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Whos Responsible

Discussion in 'Commercial Snow Removal' started by dmjr77, Feb 22, 2005.

  1. dmjr77

    dmjr77 Senior Member
    Messages: 225

    Hello! I have a question about who is responsible if something happens in a driveway. A customer of mine requested that I dont plow her out this past storm. If it the snow melts and freezes creating a ice situtation and something happens to me (slipping on the ice) or my vehicle in the driveway (sliding off the driveway) because who is responsible? Thank You.
  2. 04superduty

    04superduty PlowSite.com Addict
    Messages: 1,354

    you need to get it writing that she didnt want you to plow for the storm. Otherwise it is a he said she said situation if something were to happen.
  3. dmjr77

    dmjr77 Senior Member
    Messages: 225

    Would a paid reciept be good enough? I keep a paid reciept for each customer on file with check numbers. Would it be ok if I put the storm date and "customer requests no plow"? Thank You
  4. Mick

    Mick PlowSite.com Veteran
    from Maine
    Messages: 5,546

    Sure. Or "customer declines service". Although I doubt if it would really go to trial. I keep insurance "just in case" but, really, the likelihood of someone sueing you for "slip and fall" in a private driveway are nil. I know in Maine, the courts have taken the view that "this is Maine, Maine gets snow, snow is slick". The one case that I am aware here regarding "slip and fall" was at a private college. A student descended a set of stairs that had not been shoveled. The student slipped, fell and sued. The student lost. In essence, the judge said the student didn't use "common sense" by not staying off stairs that had not been cleared of snow.
  5. Peopleeater

    Peopleeater Senior Member
    Messages: 249

    I thought you were better off if you didn't clear the snow at all. The danger in getting sued I believe comes from the attempt to clear the snow. The snow does have a time limit to be cleared usually 24 hrs or something. It is usually a local regulation.

  6. Mick

    Mick PlowSite.com Veteran
    from Maine
    Messages: 5,546

    Perhaps, Jeff. But the argument could be made that you neglected to perform as agreed (you didn't plow, but should have which resulted in an injury). A lot depends on the State laws and, ultimately, on the judge or jury.
  7. PLOWMAN45

    PLOWMAN45 2000 Club Member
    Messages: 2,951

    i call if they dont want it done i say it not my problem
  8. justme-

    justme- 2000 Club Member
    Messages: 2,138

    All my customers sign a release form stating they are responsible for anything that happens to everyone on their property as a result of any action or inaction of themselves or myself. No sign, no plow.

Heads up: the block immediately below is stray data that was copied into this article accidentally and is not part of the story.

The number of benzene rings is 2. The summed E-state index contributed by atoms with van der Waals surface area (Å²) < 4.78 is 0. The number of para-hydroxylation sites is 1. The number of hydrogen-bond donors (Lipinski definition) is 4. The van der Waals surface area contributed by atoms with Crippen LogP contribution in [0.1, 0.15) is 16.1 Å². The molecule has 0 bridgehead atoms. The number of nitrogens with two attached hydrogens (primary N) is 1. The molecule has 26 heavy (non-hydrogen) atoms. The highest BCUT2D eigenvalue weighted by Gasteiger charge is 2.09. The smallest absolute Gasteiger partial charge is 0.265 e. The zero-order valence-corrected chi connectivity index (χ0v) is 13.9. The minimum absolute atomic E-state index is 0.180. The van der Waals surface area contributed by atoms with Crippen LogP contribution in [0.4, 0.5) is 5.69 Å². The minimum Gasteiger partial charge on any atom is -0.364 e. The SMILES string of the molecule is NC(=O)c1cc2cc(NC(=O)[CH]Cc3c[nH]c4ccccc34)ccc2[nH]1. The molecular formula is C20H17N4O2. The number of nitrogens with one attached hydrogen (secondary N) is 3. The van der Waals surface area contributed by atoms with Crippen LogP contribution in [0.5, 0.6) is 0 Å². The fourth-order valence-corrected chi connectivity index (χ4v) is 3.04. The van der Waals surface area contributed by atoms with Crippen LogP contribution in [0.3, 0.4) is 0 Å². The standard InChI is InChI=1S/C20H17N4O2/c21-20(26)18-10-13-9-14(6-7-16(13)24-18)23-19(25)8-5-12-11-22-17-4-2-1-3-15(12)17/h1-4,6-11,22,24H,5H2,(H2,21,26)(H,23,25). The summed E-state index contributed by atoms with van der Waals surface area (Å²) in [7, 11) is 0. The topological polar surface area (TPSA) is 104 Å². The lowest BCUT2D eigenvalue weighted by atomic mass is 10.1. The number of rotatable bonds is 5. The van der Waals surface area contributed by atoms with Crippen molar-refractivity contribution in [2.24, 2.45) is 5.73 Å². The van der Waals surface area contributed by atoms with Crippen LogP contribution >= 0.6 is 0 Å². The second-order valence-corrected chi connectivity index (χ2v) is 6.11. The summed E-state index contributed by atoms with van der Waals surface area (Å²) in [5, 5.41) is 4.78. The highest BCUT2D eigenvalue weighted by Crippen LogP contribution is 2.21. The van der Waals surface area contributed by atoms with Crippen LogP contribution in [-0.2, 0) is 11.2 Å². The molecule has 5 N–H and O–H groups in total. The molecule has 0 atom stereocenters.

9. Boutallnite

    Boutallnite Senior Member
    Messages: 197

    That release form will NOT do anything in court if it ever comes to that. That is more of a formality.
  10. justme-

    justme- 2000 Club Member
    Messages: 2,138

    According to my lawyer it's good enough for court. It's more to make sure they are aware of what's going on on their property instead of trying to blame me, but I had my lawyer review and rewrite it as necessary when I first drafted it and review any changes I make. He says I'm covered. Technically I could argue it's a condition of my contract with the customer because the form 'could" be construed as a contract.
  11. IndySnowPlow

    IndySnowPlow Senior Member
    from Indiana
    Messages: 214

    Experience talking here..........

    If you are contracted to plow/clear said area then you should do it. If the customer refuses service get them to sign that they declined service. If they do not sign ( refuse ) then make a note on the service ticket that "customer refused signature...Date and time stamp it.

    On the other hand if you are say contracted to salt (de-ice) and you do so ( lets say you did a good job) and someone "slips-falls" and get injured, seeks medical attention right away and is treated for the injury and incurs charges from the medical facility that treated them for the "slip-fall" injury~whew~ they can then seek damages from the property owner.....IF,,,,they can prove neglegence <sp> and only then. If you did your service then you can not be held liable ( been there in court & done that). Simply the judge will dismiss the case based on >Non founded fault< NO FAULT> because the property owner hired you the contractor to provide the de-icing service and therefore precautions were taken to provide a safe area for the customer.

    Ta-Da.....thats it in short form
  12. repo_man62

    repo_man62 Senior Member
    Messages: 502

    EXACTLY! That's what commercial ins. is for. Believe me...when something happens(your fault or not)...the victim see's $$$$$$$$$$$$$$
  13. derekbroerse

    derekbroerse 2000 Club Member
    Messages: 2,377

    I have commercial insurance (State Farm) but the agent tells me there is no such thing as insurance against a slip-and-fall type of case. He tells me the insurance is against you damaging objects. In the case of a slip-and-fall case, they have to prove you did something wrong (negligence). He also told me that if you haven't gotten to a site yet that is NOT considered negligence.

    Has anyone been told differently?
  14. Mick

    Mick PlowSite.com Veteran
    from Maine
    Messages: 5,546

    Yes, this has come up many times on here and it always seems to be State Farm that has these issues. There was even an article in the Readers Digest awhile ago about the problems with State Farm.

    The insurance for "slip and fall" is called General Liability.

    My suggestion - find a new insurance company/agent that knows about business insurance.